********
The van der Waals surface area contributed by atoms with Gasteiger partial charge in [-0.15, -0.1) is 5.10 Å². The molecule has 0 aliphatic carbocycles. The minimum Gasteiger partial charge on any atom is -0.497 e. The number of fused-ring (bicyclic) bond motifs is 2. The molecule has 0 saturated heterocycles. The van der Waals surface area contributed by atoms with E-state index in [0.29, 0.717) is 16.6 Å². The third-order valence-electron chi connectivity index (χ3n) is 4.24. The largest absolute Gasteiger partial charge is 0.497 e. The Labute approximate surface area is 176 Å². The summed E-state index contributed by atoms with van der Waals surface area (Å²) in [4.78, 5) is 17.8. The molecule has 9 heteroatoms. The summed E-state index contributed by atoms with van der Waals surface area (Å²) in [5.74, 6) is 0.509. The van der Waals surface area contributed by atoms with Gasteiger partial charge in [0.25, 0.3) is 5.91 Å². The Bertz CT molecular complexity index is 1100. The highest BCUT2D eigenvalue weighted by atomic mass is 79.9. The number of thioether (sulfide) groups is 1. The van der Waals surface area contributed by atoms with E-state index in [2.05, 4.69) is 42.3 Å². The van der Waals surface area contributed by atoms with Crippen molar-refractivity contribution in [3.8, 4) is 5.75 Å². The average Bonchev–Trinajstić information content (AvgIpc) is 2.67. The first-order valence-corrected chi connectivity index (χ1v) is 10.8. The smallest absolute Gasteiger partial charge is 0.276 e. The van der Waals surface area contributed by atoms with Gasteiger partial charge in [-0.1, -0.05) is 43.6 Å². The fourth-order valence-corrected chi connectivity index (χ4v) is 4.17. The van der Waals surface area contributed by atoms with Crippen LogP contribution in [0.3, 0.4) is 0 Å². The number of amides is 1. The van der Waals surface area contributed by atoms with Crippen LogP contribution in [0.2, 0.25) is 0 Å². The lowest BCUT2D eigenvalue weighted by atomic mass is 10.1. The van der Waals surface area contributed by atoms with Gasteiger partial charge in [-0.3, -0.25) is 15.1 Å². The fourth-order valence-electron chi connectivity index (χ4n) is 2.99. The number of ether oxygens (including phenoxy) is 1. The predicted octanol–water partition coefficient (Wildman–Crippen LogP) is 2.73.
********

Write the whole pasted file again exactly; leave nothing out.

The van der Waals surface area contributed by atoms with Gasteiger partial charge in [-0.15, -0.1) is 5.10 Å². The molecule has 0 aliphatic carbocycles. The minimum Gasteiger partial charge on any atom is -0.497 e. The number of fused-ring (bicyclic) bond motifs is 2. The molecule has 0 saturated heterocycles. The van der Waals surface area contributed by atoms with E-state index in [0.29, 0.717) is 16.6 Å². The third-order valence-electron chi connectivity index (χ3n) is 4.24. The largest absolute Gasteiger partial charge is 0.497 e. The Labute approximate surface area is 176 Å². The summed E-state index contributed by atoms with van der Waals surface area (Å²) in [4.78, 5) is 17.8. The molecule has 9 heteroatoms. The summed E-state index contributed by atoms with van der Waals surface area (Å²) in [5.74, 6) is 0.509. The van der Waals surface area contributed by atoms with Gasteiger partial charge in [0.25, 0.3) is 5.91 Å². The Bertz CT molecular complexity index is 1100. The highest BCUT2D eigenvalue weighted by atomic mass is 79.9. The number of thioether (sulfide) groups is 1. The van der Waals surface area contributed by atoms with E-state index in [2.05, 4.69) is 42.3 Å². The van der Waals surface area contributed by atoms with Crippen molar-refractivity contribution in [3.8, 4) is 5.75 Å². The average Bonchev–Trinajstić information content (AvgIpc) is 2.67. The first-order valence-corrected chi connectivity index (χ1v) is 10.8. The smallest absolute Gasteiger partial charge is 0.276 e. The van der Waals surface area contributed by atoms with Gasteiger partial charge in [-0.1, -0.05) is 43.6 Å². The fourth-order valence-corrected chi connectivity index (χ4v) is 4.17. The van der Waals surface area contributed by atoms with Crippen LogP contribution in [0.3, 0.4) is 0 Å². The number of amides is 1. The van der Waals surface area contributed by atoms with Crippen LogP contribution in [0.2, 0.25) is 0 Å². The lowest BCUT2D eigenvalue weighted by atomic mass is 10.1. The van der Waals surface area contributed by atoms with Gasteiger partial charge in [-0.3, -0.25) is 15.1 Å². The fourth-order valence-electron chi connectivity index (χ4n) is 2.99. The number of ether oxygens (including phenoxy) is 1. The predicted octanol–water partition coefficient (Wildman–Crippen LogP) is 2.73.